A wildflower (or wild flower) is a flower that grows wild, meaning it was not intentionally seeded or planted. Yet "wildflower" meadows of a few mixed species are sold in seed packets. The term "wildflower" has been made vague by commercial seedsmen who are interested in selling more flowers or seeds more expensively than when labeled with only its name and/or origin. The term implies that the plant probably is neither a hybrid nor a selected cultivar that is in any way different from the way it appears in the wild as a native plant, even if it is growing where it would not naturally.
Scientists do not refer to wildflowers and generally try to discourage people from using the term altogether. Terms like native species (naturally occurring in the area, see Flora (plants)), exotic or, better, introduced species (not naturally occurring in the area), of which some are labelled invasive species (that out-compete other plants – whether native or not), imported (introduced to an area whether deliberately or accidentally) and naturalized (introduced to an area, but now considered by the public as native) are much more accurate.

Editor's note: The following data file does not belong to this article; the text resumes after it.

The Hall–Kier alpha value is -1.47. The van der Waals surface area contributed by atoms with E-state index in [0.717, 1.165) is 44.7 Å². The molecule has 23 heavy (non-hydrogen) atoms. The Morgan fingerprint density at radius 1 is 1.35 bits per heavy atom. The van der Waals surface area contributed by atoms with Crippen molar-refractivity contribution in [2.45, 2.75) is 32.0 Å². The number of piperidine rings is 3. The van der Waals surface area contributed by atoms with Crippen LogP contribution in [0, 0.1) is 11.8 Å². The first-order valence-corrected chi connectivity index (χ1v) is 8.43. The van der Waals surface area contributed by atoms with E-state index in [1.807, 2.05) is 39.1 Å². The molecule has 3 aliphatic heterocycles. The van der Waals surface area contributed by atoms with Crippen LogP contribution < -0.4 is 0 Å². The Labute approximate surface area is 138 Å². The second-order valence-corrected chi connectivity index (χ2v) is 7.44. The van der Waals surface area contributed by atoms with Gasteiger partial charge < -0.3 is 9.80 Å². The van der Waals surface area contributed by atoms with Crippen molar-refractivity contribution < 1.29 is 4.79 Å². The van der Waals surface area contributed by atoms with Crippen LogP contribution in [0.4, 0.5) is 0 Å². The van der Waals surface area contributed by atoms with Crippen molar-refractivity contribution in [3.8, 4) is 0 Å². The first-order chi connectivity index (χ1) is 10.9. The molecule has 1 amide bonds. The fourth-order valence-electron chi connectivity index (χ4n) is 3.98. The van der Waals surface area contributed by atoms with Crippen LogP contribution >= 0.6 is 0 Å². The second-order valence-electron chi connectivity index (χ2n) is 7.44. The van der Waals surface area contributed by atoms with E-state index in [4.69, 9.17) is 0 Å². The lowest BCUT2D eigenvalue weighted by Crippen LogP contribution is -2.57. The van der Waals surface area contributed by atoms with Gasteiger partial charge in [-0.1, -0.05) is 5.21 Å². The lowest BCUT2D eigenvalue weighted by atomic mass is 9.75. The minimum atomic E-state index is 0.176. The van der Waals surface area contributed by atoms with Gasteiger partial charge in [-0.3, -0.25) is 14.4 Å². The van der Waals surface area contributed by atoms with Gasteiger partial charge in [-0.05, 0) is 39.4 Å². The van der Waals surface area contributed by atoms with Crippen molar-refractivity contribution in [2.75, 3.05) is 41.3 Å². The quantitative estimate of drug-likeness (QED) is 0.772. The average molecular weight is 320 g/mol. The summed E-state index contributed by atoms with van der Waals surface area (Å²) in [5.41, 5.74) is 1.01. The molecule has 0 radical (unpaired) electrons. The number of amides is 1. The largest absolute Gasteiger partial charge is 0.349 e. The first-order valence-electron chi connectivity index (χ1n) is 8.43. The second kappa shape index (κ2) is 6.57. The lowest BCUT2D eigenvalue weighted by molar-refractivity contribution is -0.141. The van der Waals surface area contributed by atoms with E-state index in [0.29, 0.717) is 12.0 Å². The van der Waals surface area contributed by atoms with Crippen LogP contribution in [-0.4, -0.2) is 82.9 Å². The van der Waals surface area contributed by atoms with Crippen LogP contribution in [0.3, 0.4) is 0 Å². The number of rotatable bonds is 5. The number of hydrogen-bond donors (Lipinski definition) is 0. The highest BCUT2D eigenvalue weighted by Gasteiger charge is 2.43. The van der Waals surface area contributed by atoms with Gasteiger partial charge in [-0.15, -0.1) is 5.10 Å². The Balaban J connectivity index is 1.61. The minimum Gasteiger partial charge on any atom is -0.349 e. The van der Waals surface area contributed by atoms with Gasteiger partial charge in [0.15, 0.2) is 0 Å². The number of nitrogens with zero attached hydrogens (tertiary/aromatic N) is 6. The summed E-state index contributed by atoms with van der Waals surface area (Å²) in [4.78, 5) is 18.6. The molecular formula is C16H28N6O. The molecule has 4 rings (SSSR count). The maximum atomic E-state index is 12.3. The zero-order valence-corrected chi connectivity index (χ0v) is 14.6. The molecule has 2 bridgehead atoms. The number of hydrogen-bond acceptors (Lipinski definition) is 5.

In the United Kingdom, an organisation Plantlife International instituted in 2002 the County Flowers scheme whereby members of the public nominated and voted for a wild flower emblem for their county. The aim was to spread awareness of the heritage of native species and about the need for conservation, as some of these species are endangered. For example, Somerset has adopted the Cheddar Pink (Dianthus gratianopolitanus), London the Rosebay Willowherb (Chamerion angustifolium) and Denbighshire/Sir Ddinbych in Wales the rare Limestone Woundwort (Stachys alpina).